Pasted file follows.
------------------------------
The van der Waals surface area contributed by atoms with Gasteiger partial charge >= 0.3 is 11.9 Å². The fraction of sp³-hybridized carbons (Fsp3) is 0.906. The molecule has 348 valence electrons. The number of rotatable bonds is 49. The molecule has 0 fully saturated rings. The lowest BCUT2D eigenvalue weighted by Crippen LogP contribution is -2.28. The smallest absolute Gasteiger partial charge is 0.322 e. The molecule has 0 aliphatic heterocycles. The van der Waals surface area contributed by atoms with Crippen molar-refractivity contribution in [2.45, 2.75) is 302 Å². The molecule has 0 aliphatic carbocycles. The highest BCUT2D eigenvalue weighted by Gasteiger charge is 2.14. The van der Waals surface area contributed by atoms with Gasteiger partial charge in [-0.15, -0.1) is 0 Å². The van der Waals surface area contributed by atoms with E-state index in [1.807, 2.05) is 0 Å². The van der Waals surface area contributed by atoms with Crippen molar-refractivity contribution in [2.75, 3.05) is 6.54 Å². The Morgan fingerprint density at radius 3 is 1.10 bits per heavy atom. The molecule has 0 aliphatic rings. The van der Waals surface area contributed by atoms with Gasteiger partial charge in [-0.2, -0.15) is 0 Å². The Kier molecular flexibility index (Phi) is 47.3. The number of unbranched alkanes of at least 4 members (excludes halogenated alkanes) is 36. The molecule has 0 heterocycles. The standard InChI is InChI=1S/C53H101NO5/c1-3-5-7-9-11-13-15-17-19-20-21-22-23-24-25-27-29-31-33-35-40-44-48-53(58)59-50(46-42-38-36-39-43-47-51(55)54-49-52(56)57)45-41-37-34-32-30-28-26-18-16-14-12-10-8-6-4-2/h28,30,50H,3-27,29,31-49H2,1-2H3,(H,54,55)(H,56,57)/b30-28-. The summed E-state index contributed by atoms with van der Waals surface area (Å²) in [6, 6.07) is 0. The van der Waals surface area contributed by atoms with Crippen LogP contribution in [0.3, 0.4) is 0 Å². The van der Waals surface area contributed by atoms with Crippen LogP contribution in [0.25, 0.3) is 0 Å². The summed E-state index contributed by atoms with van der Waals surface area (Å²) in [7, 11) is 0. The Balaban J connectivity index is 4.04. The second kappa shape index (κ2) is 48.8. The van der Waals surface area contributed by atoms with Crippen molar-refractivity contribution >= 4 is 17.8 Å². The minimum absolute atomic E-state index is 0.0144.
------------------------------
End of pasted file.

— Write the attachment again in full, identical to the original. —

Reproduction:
The van der Waals surface area contributed by atoms with Gasteiger partial charge >= 0.3 is 11.9 Å². The fraction of sp³-hybridized carbons (Fsp3) is 0.906. The molecule has 348 valence electrons. The number of rotatable bonds is 49. The molecule has 0 fully saturated rings. The lowest BCUT2D eigenvalue weighted by Crippen LogP contribution is -2.28. The smallest absolute Gasteiger partial charge is 0.322 e. The molecule has 0 aliphatic heterocycles. The van der Waals surface area contributed by atoms with Crippen molar-refractivity contribution in [2.45, 2.75) is 302 Å². The molecule has 0 aliphatic carbocycles. The highest BCUT2D eigenvalue weighted by Gasteiger charge is 2.14. The van der Waals surface area contributed by atoms with Gasteiger partial charge in [-0.15, -0.1) is 0 Å². The van der Waals surface area contributed by atoms with E-state index in [1.807, 2.05) is 0 Å². The van der Waals surface area contributed by atoms with Crippen molar-refractivity contribution in [2.75, 3.05) is 6.54 Å². The Morgan fingerprint density at radius 3 is 1.10 bits per heavy atom. The molecule has 0 aliphatic rings. The van der Waals surface area contributed by atoms with Gasteiger partial charge in [-0.2, -0.15) is 0 Å². The Kier molecular flexibility index (Phi) is 47.3. The number of unbranched alkanes of at least 4 members (excludes halogenated alkanes) is 36. The molecule has 0 heterocycles. The standard InChI is InChI=1S/C53H101NO5/c1-3-5-7-9-11-13-15-17-19-20-21-22-23-24-25-27-29-31-33-35-40-44-48-53(58)59-50(46-42-38-36-39-43-47-51(55)54-49-52(56)57)45-41-37-34-32-30-28-26-18-16-14-12-10-8-6-4-2/h28,30,50H,3-27,29,31-49H2,1-2H3,(H,54,55)(H,56,57)/b30-28-. The summed E-state index contributed by atoms with van der Waals surface area (Å²) in [6, 6.07) is 0. The van der Waals surface area contributed by atoms with Crippen LogP contribution in [0.3, 0.4) is 0 Å². The van der Waals surface area contributed by atoms with Crippen LogP contribution in [0.25, 0.3) is 0 Å². The summed E-state index contributed by atoms with van der Waals surface area (Å²) in [7, 11) is 0. The Balaban J connectivity index is 4.04. The second kappa shape index (κ2) is 48.8. The van der Waals surface area contributed by atoms with Crippen molar-refractivity contribution >= 4 is 17.8 Å². The minimum absolute atomic E-state index is 0.0144.